A shocking tweet thread is proving that America's healthcare system is the stuff of nightmares.

Owen Davis, a reporter at Dealbreaker, went to the hospital in June after he sliced his hand while chopping vegetables. Though it only took 45 minutes to stitch his hand, the hospital charged his insurance $14,018. Davis tweeted his understandable reaction to the enormous bill on November 1 — and simultaneously exposed a major issue with America's healthcare policies.

He tweeted that this is "the most bonkers medical bill I've ever received."

That's an understatement.

The hospital charged Davis' insurance $3,523 for "re-arranging skin tissue" and $4,560 to repair his skin tendon — though his tendon wasn't harmed.

The hospital even charged United Healthcare, Davis' insurance, $5,935 for a skin graft from his face and neck, though he disputes this ever happened.

"My understanding of a skin graft is that skin removed from one part of body and plastered onto another. That didn't happen," he told Revelist. "The doctor removed a bit of my fingernail, which had been sliced through, then sewed up the rest of the wound and dressed it. That's it. I seem to remember him telling me my tendon was unharmed."

Stitching up a wound is an ordinary medical procedure, but can cost upwards of $500, according to The New York Times. That's what appalling to Davis, whose insurance covered the total cost of his bill, which they negotiated down to $4,500.

"This was a shock to me," Davis said. "That's why I tweeted it (though I didn't imagine it'd get so many retweets). I was dimly aware that doctors and hospitals over-billed insurance as a part of haggling, but this seems egregious. Maybe I'm naive, but even the settled amount, $4,500, strikes me as extravagant for a few stitches. This kind of thing seems to explain why insurance premiums are so high."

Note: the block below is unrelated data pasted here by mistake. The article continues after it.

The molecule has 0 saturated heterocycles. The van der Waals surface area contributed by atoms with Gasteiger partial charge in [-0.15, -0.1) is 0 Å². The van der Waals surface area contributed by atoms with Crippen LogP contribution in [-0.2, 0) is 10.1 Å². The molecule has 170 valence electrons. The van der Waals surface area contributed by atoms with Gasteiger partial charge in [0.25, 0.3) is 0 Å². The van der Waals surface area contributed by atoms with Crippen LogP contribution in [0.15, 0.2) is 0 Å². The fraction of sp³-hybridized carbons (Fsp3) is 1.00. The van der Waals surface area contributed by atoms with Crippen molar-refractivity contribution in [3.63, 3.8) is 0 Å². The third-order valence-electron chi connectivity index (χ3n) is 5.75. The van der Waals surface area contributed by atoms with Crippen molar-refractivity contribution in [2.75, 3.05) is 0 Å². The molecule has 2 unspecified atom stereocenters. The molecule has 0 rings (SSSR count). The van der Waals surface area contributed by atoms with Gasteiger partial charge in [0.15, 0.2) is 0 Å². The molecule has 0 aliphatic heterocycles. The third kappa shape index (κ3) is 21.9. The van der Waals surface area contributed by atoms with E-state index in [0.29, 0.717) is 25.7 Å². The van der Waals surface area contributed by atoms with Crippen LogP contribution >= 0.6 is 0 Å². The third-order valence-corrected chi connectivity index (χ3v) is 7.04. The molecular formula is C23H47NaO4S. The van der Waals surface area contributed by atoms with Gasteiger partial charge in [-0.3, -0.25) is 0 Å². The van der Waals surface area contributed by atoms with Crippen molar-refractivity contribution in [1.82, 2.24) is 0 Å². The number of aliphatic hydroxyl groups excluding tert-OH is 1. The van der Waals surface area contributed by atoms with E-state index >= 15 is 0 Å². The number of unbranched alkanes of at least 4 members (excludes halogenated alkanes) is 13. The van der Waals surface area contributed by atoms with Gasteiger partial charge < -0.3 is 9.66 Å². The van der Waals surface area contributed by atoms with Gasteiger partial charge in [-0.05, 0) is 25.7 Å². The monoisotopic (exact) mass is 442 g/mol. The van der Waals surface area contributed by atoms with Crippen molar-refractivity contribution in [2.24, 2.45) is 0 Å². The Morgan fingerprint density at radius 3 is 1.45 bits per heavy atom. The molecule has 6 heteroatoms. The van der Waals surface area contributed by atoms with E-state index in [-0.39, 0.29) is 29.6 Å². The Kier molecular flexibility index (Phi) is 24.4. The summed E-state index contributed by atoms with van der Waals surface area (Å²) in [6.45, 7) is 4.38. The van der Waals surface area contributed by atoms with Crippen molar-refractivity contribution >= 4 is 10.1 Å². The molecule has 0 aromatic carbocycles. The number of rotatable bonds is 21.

He plans to contact the hospital as well as his insurance company about the outrageous bill.

Unfortunately though, the $14,000 price tag is normal for America's hospitals — and that's the problem.

A June 2015 study in "Health Affairs" showed that all hospitals charge patients and their insurers 3.4 times more than the federal government believes is appropriate. A patient can spend upwards of $4,000 a day in a hospital, which The New York Times pointed out is five times more than what hospitals in other developed countries charge. 

However, medical procedures don't cost as much as these numbers suggest. 

Hospitals are marking up the price of their procedures to cover additional costs, like medicine, administrative salaries and fees, and medical equipment, according to David Cutler, an applied economics professor at Harvard.

He told PBS that there are three specific reasons America's healthcare system is so flawed: Americans receive more medical care than people in other countries, hospitals spend a ton of money on branded drugs, and the rising costs of administrative fees. 

Worst of all, Cutler, who worked with president Obama on healthcare issues, said that it will take between 15 and 20 years for prices to fall.

So, in the meantime, prepare for astronomical hospital bills — and the apocalypse too.